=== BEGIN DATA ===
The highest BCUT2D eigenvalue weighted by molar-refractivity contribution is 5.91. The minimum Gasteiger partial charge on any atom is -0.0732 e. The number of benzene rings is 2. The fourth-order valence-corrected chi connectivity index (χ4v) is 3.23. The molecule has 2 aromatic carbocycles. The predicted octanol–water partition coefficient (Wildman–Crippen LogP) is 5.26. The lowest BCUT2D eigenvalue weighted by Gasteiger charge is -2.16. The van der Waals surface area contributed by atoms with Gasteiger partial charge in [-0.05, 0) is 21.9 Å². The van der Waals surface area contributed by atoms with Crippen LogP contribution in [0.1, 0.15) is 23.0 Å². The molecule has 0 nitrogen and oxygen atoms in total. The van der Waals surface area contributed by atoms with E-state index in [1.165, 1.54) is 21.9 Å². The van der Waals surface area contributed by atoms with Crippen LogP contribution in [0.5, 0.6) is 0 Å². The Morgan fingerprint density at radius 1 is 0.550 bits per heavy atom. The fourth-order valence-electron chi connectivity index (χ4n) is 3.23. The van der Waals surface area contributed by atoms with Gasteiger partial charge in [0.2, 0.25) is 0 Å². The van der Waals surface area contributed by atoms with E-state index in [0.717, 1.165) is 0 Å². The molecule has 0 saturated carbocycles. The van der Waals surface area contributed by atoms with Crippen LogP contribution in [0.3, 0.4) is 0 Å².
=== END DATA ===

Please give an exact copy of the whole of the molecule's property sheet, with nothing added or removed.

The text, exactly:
The highest BCUT2D eigenvalue weighted by molar-refractivity contribution is 5.91. The minimum Gasteiger partial charge on any atom is -0.0732 e. The number of benzene rings is 2. The fourth-order valence-corrected chi connectivity index (χ4v) is 3.23. The molecule has 2 aromatic carbocycles. The predicted octanol–water partition coefficient (Wildman–Crippen LogP) is 5.26. The lowest BCUT2D eigenvalue weighted by Gasteiger charge is -2.16. The van der Waals surface area contributed by atoms with Gasteiger partial charge in [-0.05, 0) is 21.9 Å². The van der Waals surface area contributed by atoms with Crippen LogP contribution in [0.1, 0.15) is 23.0 Å². The molecule has 0 nitrogen and oxygen atoms in total. The van der Waals surface area contributed by atoms with E-state index in [1.165, 1.54) is 21.9 Å². The van der Waals surface area contributed by atoms with Crippen LogP contribution in [0.5, 0.6) is 0 Å². The Morgan fingerprint density at radius 1 is 0.550 bits per heavy atom. The fourth-order valence-electron chi connectivity index (χ4n) is 3.23. The van der Waals surface area contributed by atoms with Gasteiger partial charge in [0.2, 0.25) is 0 Å². The van der Waals surface area contributed by atoms with E-state index in [0.717, 1.165) is 0 Å². The molecule has 0 saturated carbocycles. The van der Waals surface area contributed by atoms with Crippen LogP contribution in [0.3, 0.4) is 0 Å².